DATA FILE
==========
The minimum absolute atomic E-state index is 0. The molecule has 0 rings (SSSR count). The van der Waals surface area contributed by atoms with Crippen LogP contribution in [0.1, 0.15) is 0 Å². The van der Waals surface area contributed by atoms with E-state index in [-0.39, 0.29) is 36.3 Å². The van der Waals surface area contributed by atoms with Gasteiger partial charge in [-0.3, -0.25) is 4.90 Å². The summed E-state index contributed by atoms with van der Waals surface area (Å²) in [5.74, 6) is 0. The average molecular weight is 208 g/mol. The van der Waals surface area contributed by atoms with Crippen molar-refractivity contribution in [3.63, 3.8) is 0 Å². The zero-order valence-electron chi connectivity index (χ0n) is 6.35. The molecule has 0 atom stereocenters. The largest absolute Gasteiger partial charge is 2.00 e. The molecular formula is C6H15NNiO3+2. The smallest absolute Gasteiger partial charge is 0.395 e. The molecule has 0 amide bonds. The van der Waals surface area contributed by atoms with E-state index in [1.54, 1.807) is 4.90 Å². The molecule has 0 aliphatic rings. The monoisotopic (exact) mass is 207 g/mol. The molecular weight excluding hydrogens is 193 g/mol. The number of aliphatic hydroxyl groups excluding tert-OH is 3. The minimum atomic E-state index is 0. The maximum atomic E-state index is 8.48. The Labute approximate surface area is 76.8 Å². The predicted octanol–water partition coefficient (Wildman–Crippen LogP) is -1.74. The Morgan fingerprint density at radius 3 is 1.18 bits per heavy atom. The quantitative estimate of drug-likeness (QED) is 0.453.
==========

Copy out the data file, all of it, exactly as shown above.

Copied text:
The minimum absolute atomic E-state index is 0. The molecule has 0 rings (SSSR count). The van der Waals surface area contributed by atoms with Crippen LogP contribution in [0.1, 0.15) is 0 Å². The van der Waals surface area contributed by atoms with E-state index in [-0.39, 0.29) is 36.3 Å². The van der Waals surface area contributed by atoms with Gasteiger partial charge in [-0.3, -0.25) is 4.90 Å². The summed E-state index contributed by atoms with van der Waals surface area (Å²) in [5.74, 6) is 0. The average molecular weight is 208 g/mol. The van der Waals surface area contributed by atoms with Crippen molar-refractivity contribution in [3.63, 3.8) is 0 Å². The zero-order valence-electron chi connectivity index (χ0n) is 6.35. The molecule has 0 atom stereocenters. The largest absolute Gasteiger partial charge is 2.00 e. The molecular formula is C6H15NNiO3+2. The smallest absolute Gasteiger partial charge is 0.395 e. The molecule has 0 amide bonds. The van der Waals surface area contributed by atoms with E-state index in [1.54, 1.807) is 4.90 Å². The molecule has 0 aliphatic rings. The monoisotopic (exact) mass is 207 g/mol. The molecular weight excluding hydrogens is 193 g/mol. The number of aliphatic hydroxyl groups excluding tert-OH is 3. The minimum atomic E-state index is 0. The maximum atomic E-state index is 8.48. The Labute approximate surface area is 76.8 Å². The predicted octanol–water partition coefficient (Wildman–Crippen LogP) is -1.74. The Morgan fingerprint density at radius 3 is 1.18 bits per heavy atom. The quantitative estimate of drug-likeness (QED) is 0.453.